MICHAEL J. KUSSMAN, MD, UNDER SECRETARY FOR HEALTH, DEPARTMENT OF VETERANS AFFAIRS
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MICHAEL J. KUSSMAN, MD
UNDER SECRETARY FOR HEALTH
DEPARTMENT OF VETERANS AFFAIRS
SENATE COMMITTEE ON VETERANS' AFFAIRS
JUNE 4, 2008
Mr. Chairman and members of the Committee, good morning.
Thank you for the opportunity to discuss VHA's mental health services with you today. I am aware that today's hearing had its origins in the situation that recently arose in our Temple, Texas facility. On March 20, 2008 a VA psychologist and program coordinator for the Post Traumatic Disorder (PTSD) sent an internal email to the PTSD Clinical Treatment Team. The email, as characterized by others, does not reflect the policies or conduct of our health care system. The email has been taken out of context, though we certainly agree that it could have been more artfully drafted. This is an unfortunate situation, which has also unfairly damaged the reputations of VA's dedicated and committed health care employees. The erroneous characterization may also hurt veterans and their families, as some of them may call into question the quality of VA's health care. As a result, those individuals may not seek needed medical care from the Department, leaving their health care needs unaddressed.
At the witness table with me is Dr. Norma Perez, who wrote the email in question. As I have stated, Dr. Perez' motives and actions have been unfairly characterized by others. I am grateful to the Committee for giving her the opportunity to speak for herself, and I will therefore not say anything further about her email or about the specific situation at Temple.
VA has been, and remains, absolutely committed to delivering world-class mental health care to enrolled veterans. We are very proud of our accomplishments in this area. VA will spend more than $3.5 billion for mental health services in Fiscal Year 2008, and we are very proud of our accomplishments in this area. Indeed, many mental health professionals and organizations outside the Department have recognized VA's
leadership in this area, and I firmly believe that no one receives better mental health care in this Nation than veterans enrolled in VA's health care system. This is particularly true for veterans with post-traumatic stress disorder (PTSD). VA is nationally recognized for its outstanding PTSD treatment and research programs. Although the quality of VA health care has been found equal to, and often superior to, that furnished elsewhere, the popular perception of the quality of VA care is sometimes less favorable. This is unfortunate and undeserved. Some continue to believe that health care services furnished by a government system can never be as good as those delivered by the private sector. In many cases, we have not done enough to educate the public about VA's many achievements and outstanding programs. And we could do more to ensure our own health care employees are informed about the Department's recognized awards and achievements outside their own areas of expertise. VA and this country have much to be proud of in terms of the health care provided to veterans by the very skilled and talented cadre of VA clinicians, not to mention our researchers who continue to improve the clinical care veterans receive.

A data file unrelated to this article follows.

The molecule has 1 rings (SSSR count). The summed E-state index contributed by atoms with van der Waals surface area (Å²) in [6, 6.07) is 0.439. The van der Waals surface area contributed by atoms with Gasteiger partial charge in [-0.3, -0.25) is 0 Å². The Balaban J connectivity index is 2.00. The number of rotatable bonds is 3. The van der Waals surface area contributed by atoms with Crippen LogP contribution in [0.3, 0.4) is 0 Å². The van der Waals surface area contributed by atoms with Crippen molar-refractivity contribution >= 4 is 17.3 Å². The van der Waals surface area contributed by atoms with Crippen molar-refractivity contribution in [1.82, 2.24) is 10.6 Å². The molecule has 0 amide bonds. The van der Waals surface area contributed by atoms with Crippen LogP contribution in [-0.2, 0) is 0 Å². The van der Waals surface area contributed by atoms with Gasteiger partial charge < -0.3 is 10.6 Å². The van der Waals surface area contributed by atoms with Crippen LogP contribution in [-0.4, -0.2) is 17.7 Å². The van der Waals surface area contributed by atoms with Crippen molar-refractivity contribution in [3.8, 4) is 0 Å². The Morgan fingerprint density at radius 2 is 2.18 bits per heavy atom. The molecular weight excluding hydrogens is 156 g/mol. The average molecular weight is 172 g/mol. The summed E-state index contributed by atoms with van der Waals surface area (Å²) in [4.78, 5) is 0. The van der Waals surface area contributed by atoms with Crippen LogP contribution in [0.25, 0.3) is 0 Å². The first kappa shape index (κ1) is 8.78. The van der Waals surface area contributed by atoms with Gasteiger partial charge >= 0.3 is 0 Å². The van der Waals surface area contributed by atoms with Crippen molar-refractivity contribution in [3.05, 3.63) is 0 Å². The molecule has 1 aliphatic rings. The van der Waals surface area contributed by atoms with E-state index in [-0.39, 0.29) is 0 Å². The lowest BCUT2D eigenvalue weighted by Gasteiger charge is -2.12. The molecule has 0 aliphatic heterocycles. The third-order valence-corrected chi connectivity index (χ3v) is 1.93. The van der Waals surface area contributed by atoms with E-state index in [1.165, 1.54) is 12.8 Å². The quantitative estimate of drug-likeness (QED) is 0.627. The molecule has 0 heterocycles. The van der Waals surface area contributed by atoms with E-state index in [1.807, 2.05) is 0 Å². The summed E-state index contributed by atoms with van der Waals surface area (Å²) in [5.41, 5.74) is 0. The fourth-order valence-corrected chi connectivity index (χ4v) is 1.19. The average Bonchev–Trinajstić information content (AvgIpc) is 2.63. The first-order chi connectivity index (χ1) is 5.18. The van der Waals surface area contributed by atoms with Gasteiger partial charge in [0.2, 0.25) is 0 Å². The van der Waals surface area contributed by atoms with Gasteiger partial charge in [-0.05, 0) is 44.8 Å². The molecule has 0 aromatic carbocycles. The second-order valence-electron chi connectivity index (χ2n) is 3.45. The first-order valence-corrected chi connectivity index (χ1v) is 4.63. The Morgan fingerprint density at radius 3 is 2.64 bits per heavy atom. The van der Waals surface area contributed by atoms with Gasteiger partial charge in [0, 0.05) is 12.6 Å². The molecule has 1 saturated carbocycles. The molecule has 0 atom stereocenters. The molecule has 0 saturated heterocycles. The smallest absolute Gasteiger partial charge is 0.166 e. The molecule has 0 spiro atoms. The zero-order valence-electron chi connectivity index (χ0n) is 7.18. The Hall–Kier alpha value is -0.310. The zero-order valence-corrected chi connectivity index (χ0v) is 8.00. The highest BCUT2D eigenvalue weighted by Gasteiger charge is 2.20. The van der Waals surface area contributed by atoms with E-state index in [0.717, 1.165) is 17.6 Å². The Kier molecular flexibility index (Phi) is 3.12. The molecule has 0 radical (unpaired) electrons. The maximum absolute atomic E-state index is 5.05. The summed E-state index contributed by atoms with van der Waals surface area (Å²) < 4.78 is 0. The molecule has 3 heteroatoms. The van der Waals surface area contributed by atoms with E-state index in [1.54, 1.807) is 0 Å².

Improving VA's mental health services has been an active pursuit of the Department for many years. In 2004, we developed a Mental Health Strategic Plan that was both unprecedented and widely acclaimed within the Mental Health Community. Through that effort, we began to address gaps in the mental health services provided at the local level, and to initiate programs at the national level. This plan was intended to serve as a guide for four to five years. During that time, we have continually reassessed our progress and amended the strategic plan based on new information, particularly concerning new evidence-based standards of care and improvements in the delivery of mental health services. We continue to periodically re-assess the plan, as appropriate.